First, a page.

Some mornings we drive to school without a single word being uttered amongst the three of us. We’re quiet, lost in our own thoughts, or maybe just sleep deprived and can’t find the energy to formulate a sentence, much less a conversation. Other mornings are filled with debate, and frustration can quickly mount on both sides in our short three and a half mile drive.
I respect those debates the same way I respect the need for silence, because it shows my boys are thinking…and growing…and trying to form their own opinions on matters. These things are much more important to me than whether we reach the same conclusion on a subject. In fact, we often ‘agree to disagree’ in order to end a conversation on a peaceful note.
This morning as we were chatting on the way to school it hit me once again that I really need to let the boys lead the conversation, to really listen to what they’re trying to tell me, because more often than not, there’s a bigger conversation hidden in the subtext of what’s being said.
Parenting the middle schooler…
As a parent of two middle schoolers, I feel it’s no longer my job to sway their opinion one way or the other when it comes to social issues at school, a video posted online, or a news story heard on the way to school. Sure, I’m still there to guide and direct them, when and if they need it, but I don’t want a mini replica of me or Stew walking around unconsciously spewing our beliefs. The world has one of each of us already and that’s plenty enough in my opinion.
What our world needs most is a new generation of thinkers and doers who can form their own opinions without years and years of generational beliefs weighing them down.
As a parent, however, it is my job to give our boys the tools they need in order to reach the best conclusion possible–a skill they will need long past the time that I have any influence over them.
It’s my job to teach them to think for themselves, to gather facts, to hear both sides, to put themselves in someone else’s shoes before forming their own opinion.
It’s my job as a parent to hear their concerns and to offer guidance when needed. To help them understand why people act and react in a certain way. And then it’s my job to walk away while they form their own opinion on the matter.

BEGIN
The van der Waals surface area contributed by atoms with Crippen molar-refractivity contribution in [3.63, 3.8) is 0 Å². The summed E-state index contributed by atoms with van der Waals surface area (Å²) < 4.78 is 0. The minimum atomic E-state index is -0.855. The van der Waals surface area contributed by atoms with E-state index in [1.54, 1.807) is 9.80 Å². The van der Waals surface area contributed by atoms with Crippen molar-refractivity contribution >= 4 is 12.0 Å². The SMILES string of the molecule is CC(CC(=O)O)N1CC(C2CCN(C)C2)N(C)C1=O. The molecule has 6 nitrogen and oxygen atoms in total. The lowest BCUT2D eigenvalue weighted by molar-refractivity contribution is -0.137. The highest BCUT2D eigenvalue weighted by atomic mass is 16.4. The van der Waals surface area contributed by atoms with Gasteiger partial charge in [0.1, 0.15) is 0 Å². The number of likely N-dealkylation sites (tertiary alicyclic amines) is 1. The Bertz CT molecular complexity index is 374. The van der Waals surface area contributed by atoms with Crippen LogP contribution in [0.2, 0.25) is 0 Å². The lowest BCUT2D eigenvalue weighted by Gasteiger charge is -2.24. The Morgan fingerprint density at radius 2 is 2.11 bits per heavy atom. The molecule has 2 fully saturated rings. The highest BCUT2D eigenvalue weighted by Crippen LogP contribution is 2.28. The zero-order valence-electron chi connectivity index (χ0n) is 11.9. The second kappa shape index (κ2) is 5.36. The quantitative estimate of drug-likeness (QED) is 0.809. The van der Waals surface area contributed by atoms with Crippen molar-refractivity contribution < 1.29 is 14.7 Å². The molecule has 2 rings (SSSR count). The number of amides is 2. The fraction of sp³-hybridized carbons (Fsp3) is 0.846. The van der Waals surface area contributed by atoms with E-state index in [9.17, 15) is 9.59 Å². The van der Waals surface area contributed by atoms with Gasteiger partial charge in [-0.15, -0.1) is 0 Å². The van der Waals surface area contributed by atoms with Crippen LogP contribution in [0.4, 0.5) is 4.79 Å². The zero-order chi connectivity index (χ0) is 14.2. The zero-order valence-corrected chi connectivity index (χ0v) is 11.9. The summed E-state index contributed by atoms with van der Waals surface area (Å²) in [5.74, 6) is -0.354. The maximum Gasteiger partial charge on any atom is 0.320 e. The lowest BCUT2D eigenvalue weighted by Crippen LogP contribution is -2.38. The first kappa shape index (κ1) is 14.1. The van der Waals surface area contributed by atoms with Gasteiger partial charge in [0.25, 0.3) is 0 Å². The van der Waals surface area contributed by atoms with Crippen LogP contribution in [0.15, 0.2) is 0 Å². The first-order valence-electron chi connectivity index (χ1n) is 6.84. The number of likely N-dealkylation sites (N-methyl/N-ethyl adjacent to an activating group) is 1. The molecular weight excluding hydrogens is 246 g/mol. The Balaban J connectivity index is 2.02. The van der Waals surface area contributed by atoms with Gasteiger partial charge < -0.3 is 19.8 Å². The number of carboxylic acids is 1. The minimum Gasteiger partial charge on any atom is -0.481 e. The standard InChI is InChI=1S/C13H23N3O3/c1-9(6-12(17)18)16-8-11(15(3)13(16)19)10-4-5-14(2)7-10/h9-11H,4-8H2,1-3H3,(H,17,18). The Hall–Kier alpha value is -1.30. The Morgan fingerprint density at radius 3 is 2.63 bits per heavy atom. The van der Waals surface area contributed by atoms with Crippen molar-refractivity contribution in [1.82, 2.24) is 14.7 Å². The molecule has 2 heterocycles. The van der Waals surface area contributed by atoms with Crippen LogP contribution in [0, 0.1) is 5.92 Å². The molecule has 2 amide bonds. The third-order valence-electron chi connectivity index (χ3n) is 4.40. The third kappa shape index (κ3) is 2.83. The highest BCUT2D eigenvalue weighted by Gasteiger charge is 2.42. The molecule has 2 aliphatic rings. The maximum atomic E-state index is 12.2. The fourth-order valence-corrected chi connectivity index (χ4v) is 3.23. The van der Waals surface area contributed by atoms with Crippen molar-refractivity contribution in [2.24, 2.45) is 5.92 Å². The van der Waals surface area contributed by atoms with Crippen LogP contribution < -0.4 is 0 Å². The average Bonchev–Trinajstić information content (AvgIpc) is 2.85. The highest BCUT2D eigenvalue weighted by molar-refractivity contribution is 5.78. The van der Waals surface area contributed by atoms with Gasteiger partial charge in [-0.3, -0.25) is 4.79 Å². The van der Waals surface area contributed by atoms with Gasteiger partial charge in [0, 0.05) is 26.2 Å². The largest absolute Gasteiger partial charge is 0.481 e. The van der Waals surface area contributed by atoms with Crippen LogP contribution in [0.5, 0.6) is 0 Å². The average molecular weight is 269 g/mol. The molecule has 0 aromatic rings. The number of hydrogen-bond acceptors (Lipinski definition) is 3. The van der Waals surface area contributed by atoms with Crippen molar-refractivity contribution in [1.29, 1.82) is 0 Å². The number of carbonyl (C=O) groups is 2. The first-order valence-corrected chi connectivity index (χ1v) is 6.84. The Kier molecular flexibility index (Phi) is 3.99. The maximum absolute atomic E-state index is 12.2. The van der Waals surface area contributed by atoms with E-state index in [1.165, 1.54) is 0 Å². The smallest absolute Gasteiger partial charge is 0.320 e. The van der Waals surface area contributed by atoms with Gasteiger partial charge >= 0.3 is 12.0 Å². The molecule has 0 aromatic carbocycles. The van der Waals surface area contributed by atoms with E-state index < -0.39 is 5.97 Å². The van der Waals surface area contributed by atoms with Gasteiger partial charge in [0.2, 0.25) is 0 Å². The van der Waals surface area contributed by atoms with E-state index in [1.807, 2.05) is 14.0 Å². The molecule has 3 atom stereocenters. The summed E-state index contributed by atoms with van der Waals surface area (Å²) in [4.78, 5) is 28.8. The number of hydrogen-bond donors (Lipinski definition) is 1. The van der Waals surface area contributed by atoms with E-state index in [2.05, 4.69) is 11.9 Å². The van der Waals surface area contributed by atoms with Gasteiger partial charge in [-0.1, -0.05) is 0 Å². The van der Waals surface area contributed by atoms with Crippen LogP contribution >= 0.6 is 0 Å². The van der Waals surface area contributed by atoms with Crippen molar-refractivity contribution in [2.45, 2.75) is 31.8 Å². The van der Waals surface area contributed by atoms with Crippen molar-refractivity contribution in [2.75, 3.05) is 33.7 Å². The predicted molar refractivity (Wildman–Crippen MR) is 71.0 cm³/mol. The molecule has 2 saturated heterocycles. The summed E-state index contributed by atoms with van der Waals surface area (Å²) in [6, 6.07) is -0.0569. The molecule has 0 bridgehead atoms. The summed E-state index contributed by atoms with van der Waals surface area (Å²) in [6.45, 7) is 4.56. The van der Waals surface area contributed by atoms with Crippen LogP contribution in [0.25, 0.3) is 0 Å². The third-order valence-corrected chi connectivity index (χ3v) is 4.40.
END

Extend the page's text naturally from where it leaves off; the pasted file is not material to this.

It’s my job to see the nonverbal cues manifesting fear, anxiety, exasperation, and more often than not, confusion.
It’s my job to give them the confidence to stand up for what they believe in, even when I don’t agree with it, but to do so with grace and compassion to those whose views they oppose.
It’s also my job to teach them that there are consequences for words and deeds alike so they should think before speaking and pause before acting.
Conversations with My Middle Schoolers
I usually value my boys’ privacy but I think it’s important to see and hear how 11 and 13 year olds are processing the crazy world we now live in. With these thoughts in mind I’ll be sharing posts called “Conversations with My Middle Schoolers” and “Life with G”.
These conversations aren’t deep or life altering by any stretch of the imagination. Sometimes they’re funny. Sometimes they come from so far out of left field I’m left wondering if it’s ok to have a glass of wine at 4 p.m. And sometimes the conversations are so sweet and endearing I’m sure the boys have been replaced by baby aliens. But those conversations are as rare as the solar eclipse so don’t wait with bated breath.
Maybe your kid is experiencing middle school in the same way as mine. Or maybe your kid is interpreting these years differently. In either case, these are conversations that parents need to share as we lean on each other for support. After all, middle school isn’t just hard on the kids. It’s also hard on the parents.